Lauren D. Lewis '06 takes readers on a tour of her favorite parts of Boston, Mass.
Washington, D.C., native Lauren D. Lewis is a self-described city girl. Born in the
nation’s capital with detours to Atlanta and Miami, her current stint in the Cradle
of Liberty is her third. She works for the Advent School as the director of enrollment
After earning her bachelor’s in sociology at TU in 2006, Lewis became a social worker
with a variety of constituents: truant high school students, HIV/AIDS patients and
nursing home residents. When she needed a change, her stepmother, who also works in
independent schools admissions, suggested Lewis return to her alma mater, the Barrie
School in Silver Spring, Maryland.
“I started as an admission administrative assistant, and I haven’t looked back,” she
says. “It’s been an amazing journey. It’s 16 years and eight schools in. I thought
it was going to be a two-year stint and then do something else. (Since the Barrie
School position) I’ve worked at independent schools, boarding and day schools, and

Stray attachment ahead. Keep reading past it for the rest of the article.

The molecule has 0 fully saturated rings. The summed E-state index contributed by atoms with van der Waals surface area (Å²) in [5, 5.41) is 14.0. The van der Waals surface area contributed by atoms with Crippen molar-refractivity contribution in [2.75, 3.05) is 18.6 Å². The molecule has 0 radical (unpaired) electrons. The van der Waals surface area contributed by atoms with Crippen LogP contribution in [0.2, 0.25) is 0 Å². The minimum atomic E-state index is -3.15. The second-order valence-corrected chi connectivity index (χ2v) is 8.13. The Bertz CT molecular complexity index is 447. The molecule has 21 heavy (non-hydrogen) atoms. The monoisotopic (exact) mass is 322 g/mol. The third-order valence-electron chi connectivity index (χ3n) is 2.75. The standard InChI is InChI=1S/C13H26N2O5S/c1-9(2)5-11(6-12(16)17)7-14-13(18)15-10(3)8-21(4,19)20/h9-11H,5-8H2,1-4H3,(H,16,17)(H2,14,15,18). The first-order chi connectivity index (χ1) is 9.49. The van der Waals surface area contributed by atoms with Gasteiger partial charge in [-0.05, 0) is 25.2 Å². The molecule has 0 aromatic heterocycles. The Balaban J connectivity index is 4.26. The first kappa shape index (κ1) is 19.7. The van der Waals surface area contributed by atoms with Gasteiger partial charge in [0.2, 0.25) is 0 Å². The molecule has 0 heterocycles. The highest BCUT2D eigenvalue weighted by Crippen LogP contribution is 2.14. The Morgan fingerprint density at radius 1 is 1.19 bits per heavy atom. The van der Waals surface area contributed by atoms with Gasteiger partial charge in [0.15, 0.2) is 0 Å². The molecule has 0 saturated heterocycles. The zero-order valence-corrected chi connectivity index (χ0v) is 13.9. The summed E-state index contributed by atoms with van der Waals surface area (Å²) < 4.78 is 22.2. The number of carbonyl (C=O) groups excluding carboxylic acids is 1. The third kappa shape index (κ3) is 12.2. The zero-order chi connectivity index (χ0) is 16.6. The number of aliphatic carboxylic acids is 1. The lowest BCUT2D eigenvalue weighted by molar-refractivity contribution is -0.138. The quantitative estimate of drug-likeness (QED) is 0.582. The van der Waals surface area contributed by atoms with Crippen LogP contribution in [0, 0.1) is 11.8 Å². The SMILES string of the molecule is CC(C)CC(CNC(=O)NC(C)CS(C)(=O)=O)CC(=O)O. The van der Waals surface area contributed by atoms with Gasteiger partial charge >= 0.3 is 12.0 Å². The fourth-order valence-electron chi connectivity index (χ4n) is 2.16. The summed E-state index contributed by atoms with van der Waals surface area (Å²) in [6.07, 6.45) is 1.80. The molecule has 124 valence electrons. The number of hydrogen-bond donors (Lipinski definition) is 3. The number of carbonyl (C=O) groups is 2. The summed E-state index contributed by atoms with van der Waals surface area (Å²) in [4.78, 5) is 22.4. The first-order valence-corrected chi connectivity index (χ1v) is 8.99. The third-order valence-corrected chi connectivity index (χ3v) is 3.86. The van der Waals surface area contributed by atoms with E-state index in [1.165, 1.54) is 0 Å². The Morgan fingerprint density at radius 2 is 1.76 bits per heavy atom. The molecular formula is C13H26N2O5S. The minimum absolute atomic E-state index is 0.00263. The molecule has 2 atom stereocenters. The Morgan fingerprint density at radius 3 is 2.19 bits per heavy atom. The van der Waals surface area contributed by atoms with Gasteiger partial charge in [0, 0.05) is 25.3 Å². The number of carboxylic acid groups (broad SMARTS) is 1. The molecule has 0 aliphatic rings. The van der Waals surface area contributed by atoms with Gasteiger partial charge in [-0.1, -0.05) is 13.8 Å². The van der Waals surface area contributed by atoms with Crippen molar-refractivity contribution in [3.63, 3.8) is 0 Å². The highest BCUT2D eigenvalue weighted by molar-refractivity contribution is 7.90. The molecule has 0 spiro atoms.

pre-K through 12th grade.”
While her heart belongs in the South End, Lewis now lives in the suburb of Quincy.
“Boston is a walkable city. I can go in one direction, and I can go into Southie.
I can go in another direction and go into the downtown area to Beacon Hill,” she says. “In Quincy, you need a car. I would say it’s a little bit more laid back in the South Shore
area. Boston is a little bit more upbeat, fast paced.”
Lewis lauds the city’s history, culture, food and diversity and takes visitors to
places that embody those attributes.
“I like to go to the Yellow Door Taqueria and get sweet and spicy wings with a spicy passion fruit margarita with a spicy rim,”
she says. “The new-ish MLK statue called The Embrace is in the Boston Common, and nearby Copley Plaza and Newberry Street are great for shopping. For hiking, the Blue Hills Reservation state park gives you nature within the city. The Seaport has great food and shopping. And if you want to go into the ocean, there’s the South Shore, the North Shore or Cape Cod.”
Lewis advises visitors to dive as deeply into the city as they desire. And to make
sure they visit when the weather is nice.
“Boston is what you make it. If you want a city lifestyle but you also want to be
immersed in nature and culture and history, then definitely visit,” she says. “I feel
like Boston really comes alive in the summer and early fall—that’s the time to get
a 360-degree view of the city.”
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